West Bank violence has escalated dramatically, with killings, displacement on the rise since Oct. 7
Farmer's killing one example of the deteriorating conditions.
JERUSALEM -- For the thousands of Palestinian families in the West Bank, the olive harvest holds an almost sacred community significance.
"It's like a festival," Hazim Saleh told ABC News on Nov. 1. "Like we are singing, we are making coffee on the land. … We’ve practiced this for a hundred years before.”
Hazim Saleh’s brother-in-law, Bilal Saleh, 40, was out with his family on Oct.18 and picking olives in the valley below his village of al-Sawiya when he was shot dead by an off-duty Israel Defense Forces soldier, according to Israeli media.
“We were anxious because of the situation, and because there was talk that the [Israeli] settlers were handed firearms so they could kill any Arab in cold blood,” Ikhlas Saleh, Bilal’s wife, told ABC News. “But we were calm, that Saturday was their holiday, and we were going to finish and go home without an incident.”
They were beginning to harvest the second tree of the day when they said a commotion broke out.
“We started on the second tree, and we heard people around us scream that the settlers are descending from the mountain,” she recalled. The family was not sure if the settlers were armed, but they gathered the children to leave. Bilal, her husband, had left his phone in the olive grove, she said. He went back to retrieve his phone, and she heard shots ring out.
At first, she said she thought they were warning shots.
“Then I learned that he was shot in the chest multiple times. They had the premeditation to kill him in cold blood,” she said.
Videos of the shooting and other acts of settler violence and harassment have circulated on Palestinian social media, each instance another document of a deteriorating humanitarian situation. The United Nations has criticized the “near total impunity for settler violence” under Israeli law, and though in this case the suspected shooter was arrested, the charges were dropped after a judge ruled he had acted in self-defense.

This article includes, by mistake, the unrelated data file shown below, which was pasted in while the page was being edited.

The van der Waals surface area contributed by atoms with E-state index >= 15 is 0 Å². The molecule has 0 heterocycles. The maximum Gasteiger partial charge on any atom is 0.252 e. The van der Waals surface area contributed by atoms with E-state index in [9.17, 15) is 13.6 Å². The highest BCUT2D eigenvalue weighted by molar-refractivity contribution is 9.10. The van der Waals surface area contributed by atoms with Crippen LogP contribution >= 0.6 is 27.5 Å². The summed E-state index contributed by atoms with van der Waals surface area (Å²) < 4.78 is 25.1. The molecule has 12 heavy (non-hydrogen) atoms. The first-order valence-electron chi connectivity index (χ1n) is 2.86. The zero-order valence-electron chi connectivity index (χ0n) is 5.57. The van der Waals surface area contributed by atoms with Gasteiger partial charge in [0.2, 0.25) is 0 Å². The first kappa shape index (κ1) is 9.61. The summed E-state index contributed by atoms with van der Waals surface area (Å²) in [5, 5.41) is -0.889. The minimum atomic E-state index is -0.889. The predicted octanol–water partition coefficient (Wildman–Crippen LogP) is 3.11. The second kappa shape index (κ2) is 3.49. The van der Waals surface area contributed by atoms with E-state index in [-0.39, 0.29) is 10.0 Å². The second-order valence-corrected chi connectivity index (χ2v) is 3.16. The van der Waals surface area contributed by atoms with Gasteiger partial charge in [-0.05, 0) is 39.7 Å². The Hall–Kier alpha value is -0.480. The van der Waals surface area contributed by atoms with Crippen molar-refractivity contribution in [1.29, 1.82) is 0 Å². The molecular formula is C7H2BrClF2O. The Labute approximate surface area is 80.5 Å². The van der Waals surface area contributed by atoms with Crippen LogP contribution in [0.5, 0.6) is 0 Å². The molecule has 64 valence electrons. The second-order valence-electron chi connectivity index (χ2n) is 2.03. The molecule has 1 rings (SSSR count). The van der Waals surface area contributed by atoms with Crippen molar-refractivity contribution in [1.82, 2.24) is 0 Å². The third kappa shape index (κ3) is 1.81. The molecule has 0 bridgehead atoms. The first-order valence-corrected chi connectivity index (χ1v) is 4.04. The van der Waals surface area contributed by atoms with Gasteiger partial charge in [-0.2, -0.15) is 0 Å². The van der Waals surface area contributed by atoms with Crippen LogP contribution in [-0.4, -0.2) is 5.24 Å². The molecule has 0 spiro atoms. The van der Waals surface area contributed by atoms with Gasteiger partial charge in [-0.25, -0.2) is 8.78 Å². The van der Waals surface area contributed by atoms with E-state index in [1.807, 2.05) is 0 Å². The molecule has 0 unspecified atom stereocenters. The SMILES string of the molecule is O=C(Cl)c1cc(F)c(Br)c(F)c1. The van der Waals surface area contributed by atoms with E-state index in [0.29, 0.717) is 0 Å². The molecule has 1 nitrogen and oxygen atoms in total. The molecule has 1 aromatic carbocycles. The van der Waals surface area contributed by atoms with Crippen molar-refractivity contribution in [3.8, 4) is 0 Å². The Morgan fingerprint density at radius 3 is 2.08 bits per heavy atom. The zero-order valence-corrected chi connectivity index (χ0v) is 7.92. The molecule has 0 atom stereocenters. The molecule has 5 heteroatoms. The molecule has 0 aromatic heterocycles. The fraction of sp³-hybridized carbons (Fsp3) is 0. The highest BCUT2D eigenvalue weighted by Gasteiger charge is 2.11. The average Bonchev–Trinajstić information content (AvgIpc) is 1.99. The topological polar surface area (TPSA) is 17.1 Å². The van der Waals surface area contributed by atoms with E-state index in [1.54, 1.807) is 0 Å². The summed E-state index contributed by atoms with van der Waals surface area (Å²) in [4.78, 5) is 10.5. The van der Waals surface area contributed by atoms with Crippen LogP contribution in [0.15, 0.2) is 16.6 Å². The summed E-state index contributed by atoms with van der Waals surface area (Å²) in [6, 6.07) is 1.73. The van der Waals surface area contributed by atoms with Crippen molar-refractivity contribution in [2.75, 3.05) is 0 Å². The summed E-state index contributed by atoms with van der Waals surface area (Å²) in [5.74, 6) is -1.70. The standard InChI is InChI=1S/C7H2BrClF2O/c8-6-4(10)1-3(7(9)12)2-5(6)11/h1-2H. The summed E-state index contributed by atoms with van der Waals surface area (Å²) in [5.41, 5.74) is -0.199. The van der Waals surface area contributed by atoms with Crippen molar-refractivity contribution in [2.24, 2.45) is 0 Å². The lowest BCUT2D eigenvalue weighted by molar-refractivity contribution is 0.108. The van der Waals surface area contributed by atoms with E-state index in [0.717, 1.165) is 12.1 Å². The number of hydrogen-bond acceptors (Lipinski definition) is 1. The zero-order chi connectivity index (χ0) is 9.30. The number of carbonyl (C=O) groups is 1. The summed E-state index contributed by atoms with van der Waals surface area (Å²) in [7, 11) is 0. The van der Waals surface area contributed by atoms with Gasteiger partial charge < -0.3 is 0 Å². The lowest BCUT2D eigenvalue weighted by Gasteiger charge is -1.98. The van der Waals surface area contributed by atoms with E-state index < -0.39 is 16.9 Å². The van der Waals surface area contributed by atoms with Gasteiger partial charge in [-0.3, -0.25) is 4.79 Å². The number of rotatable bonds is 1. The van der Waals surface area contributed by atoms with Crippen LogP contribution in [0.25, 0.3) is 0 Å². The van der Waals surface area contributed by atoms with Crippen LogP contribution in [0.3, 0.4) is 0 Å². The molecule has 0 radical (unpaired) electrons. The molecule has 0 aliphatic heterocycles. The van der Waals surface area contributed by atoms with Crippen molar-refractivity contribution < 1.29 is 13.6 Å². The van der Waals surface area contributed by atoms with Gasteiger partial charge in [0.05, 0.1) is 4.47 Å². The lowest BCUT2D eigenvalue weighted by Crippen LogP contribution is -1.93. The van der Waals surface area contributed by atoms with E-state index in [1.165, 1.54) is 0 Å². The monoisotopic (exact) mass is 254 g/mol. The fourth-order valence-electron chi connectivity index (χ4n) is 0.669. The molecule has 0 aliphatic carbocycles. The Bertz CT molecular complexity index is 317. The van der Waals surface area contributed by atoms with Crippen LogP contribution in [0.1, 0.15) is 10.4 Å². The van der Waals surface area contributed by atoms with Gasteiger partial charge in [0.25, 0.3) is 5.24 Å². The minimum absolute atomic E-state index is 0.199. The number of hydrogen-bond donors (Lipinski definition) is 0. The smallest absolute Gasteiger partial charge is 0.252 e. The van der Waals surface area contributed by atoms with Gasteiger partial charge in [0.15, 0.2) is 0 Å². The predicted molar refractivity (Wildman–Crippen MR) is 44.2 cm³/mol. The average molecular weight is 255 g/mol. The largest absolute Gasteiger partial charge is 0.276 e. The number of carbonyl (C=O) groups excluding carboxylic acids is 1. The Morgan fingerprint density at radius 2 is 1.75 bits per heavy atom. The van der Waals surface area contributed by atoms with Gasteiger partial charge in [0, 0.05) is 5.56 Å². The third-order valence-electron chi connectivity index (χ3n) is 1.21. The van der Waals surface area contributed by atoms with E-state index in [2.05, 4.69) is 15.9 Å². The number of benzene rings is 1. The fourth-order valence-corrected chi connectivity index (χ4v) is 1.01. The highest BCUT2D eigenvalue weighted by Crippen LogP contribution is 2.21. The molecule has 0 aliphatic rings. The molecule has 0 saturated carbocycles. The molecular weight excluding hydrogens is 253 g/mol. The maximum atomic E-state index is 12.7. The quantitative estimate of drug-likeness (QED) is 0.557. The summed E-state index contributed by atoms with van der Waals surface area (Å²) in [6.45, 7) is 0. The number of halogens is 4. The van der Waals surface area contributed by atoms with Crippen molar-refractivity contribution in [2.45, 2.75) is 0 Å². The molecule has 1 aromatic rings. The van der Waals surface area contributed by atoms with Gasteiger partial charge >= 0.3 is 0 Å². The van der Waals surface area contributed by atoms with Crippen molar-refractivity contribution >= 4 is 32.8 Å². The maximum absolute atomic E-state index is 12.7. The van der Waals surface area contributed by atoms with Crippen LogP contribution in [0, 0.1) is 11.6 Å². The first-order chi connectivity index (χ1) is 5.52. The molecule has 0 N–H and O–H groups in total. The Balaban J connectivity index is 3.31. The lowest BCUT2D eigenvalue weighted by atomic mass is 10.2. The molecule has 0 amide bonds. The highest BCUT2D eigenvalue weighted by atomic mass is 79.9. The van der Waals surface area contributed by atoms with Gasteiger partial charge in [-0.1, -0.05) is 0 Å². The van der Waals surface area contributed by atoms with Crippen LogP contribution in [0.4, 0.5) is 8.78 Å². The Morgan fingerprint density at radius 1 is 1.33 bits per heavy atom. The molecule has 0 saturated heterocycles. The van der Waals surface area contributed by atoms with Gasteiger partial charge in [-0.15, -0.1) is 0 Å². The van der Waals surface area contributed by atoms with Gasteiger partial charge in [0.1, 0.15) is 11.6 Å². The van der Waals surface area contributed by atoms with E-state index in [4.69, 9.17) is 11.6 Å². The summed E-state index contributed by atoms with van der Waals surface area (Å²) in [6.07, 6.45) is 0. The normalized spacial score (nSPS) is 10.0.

A lawyer representing the alleged shooter did not respond to ABC News’ request for comment.
Since Hamas launched surprise terrorist attacks on Israel on Oct. 7, killing some 1,400 Israelis and taking hundreds more hostage, with the IDF carrying out near nightly raids in Gaza to target Hamas, cases of settler violence in the West Bank have “escalated rapidly,” according to the U.N.
Eight Palestinians have been killed by Israeli settlers, including one child, in the West Bank since Oct. 7, while 147 have been killed by Israeli forces, according to United Nations Office for the Coordination of Humanitarian Affairs (OCHA).
Three Israelis have also been killed by Palestinians in the last month in the West Bank, OCHA reported.
Prime Minister Netanyahu addressed the issue of settler violence Wednesday, saying that there were “half a million law-abiding residents in Judea and Samaria,” but “there is a tiny handful of people that do not represent this public and that take the law into their own hands.” He condemned their actions, saying they were causing “severe international damage to the state of Israel.” "We cannot tolerate this, we are not ready to accept this, we will act against it in all ways,” he said.
‘The Bible trumps international law’
Financial incentives and the prospect of moving to the Holy Land have contributed to the rise in the number of Israeli settlements, deemed illegal under international law, in the West Bank since the territory was occupied by Israel in 1967. Over 270 settlements, housing 750,000 settlers, have been established in the West Bank over the past 50 years, according to the U.N.
But year after year, settler violence has worsened, with deaths increasing in the six years preceding 2022, according to the U.N.